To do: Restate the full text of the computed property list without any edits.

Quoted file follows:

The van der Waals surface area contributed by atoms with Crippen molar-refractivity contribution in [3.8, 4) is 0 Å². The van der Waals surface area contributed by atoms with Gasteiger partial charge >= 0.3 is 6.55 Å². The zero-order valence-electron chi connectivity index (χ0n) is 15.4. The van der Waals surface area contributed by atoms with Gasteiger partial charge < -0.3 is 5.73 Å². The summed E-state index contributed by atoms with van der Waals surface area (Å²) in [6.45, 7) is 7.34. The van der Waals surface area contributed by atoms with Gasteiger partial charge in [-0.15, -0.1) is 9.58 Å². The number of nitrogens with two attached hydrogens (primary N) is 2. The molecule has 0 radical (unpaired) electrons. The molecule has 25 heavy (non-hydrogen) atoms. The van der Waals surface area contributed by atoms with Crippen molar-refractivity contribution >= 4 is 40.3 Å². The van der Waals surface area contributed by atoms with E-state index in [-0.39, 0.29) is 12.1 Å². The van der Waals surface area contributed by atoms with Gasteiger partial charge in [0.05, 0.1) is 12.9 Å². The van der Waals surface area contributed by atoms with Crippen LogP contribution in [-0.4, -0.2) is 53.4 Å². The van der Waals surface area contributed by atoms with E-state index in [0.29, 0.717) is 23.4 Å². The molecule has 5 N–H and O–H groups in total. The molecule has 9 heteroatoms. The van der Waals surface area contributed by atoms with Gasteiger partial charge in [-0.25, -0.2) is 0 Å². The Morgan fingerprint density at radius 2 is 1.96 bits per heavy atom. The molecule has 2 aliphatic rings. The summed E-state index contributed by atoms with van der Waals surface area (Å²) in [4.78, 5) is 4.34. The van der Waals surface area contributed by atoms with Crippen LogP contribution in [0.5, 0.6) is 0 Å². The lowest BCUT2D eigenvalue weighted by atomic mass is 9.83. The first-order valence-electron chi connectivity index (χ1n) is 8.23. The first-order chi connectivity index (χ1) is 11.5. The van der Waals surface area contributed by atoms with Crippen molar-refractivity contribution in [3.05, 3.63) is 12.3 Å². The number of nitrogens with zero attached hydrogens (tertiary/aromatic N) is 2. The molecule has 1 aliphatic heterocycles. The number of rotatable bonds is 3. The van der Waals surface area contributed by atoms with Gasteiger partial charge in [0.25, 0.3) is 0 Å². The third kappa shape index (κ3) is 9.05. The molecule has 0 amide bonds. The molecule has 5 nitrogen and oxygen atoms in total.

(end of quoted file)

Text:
The van der Waals surface area contributed by atoms with Crippen molar-refractivity contribution in [3.8, 4) is 0 Å². The van der Waals surface area contributed by atoms with Gasteiger partial charge >= 0.3 is 6.55 Å². The zero-order valence-electron chi connectivity index (χ0n) is 15.4. The van der Waals surface area contributed by atoms with Gasteiger partial charge < -0.3 is 5.73 Å². The summed E-state index contributed by atoms with van der Waals surface area (Å²) in [6.45, 7) is 7.34. The van der Waals surface area contributed by atoms with Gasteiger partial charge in [-0.15, -0.1) is 9.58 Å². The number of nitrogens with two attached hydrogens (primary N) is 2. The molecule has 0 radical (unpaired) electrons. The molecule has 25 heavy (non-hydrogen) atoms. The van der Waals surface area contributed by atoms with Crippen molar-refractivity contribution >= 4 is 40.3 Å². The van der Waals surface area contributed by atoms with E-state index in [-0.39, 0.29) is 12.1 Å². The van der Waals surface area contributed by atoms with Gasteiger partial charge in [0.05, 0.1) is 12.9 Å². The van der Waals surface area contributed by atoms with Crippen LogP contribution in [-0.4, -0.2) is 53.4 Å². The van der Waals surface area contributed by atoms with E-state index in [0.29, 0.717) is 23.4 Å². The molecule has 5 N–H and O–H groups in total. The molecule has 9 heteroatoms. The van der Waals surface area contributed by atoms with Gasteiger partial charge in [-0.25, -0.2) is 0 Å². The Morgan fingerprint density at radius 2 is 1.96 bits per heavy atom. The molecule has 2 aliphatic rings. The summed E-state index contributed by atoms with van der Waals surface area (Å²) in [4.78, 5) is 4.34. The van der Waals surface area contributed by atoms with Crippen LogP contribution in [0.5, 0.6) is 0 Å². The lowest BCUT2D eigenvalue weighted by atomic mass is 9.83. The first-order valence-electron chi connectivity index (χ1n) is 8.23. The first-order chi connectivity index (χ1) is 11.5. The van der Waals surface area contributed by atoms with Crippen molar-refractivity contribution in [3.05, 3.63) is 12.3 Å². The number of nitrogens with zero attached hydrogens (tertiary/aromatic N) is 2. The molecule has 1 aliphatic heterocycles. The number of rotatable bonds is 3. The van der Waals surface area contributed by atoms with Gasteiger partial charge in [0.25, 0.3) is 0 Å². The third kappa shape index (κ3) is 9.05. The molecule has 0 amide bonds. The molecule has 5 nitrogen and oxygen atoms in total.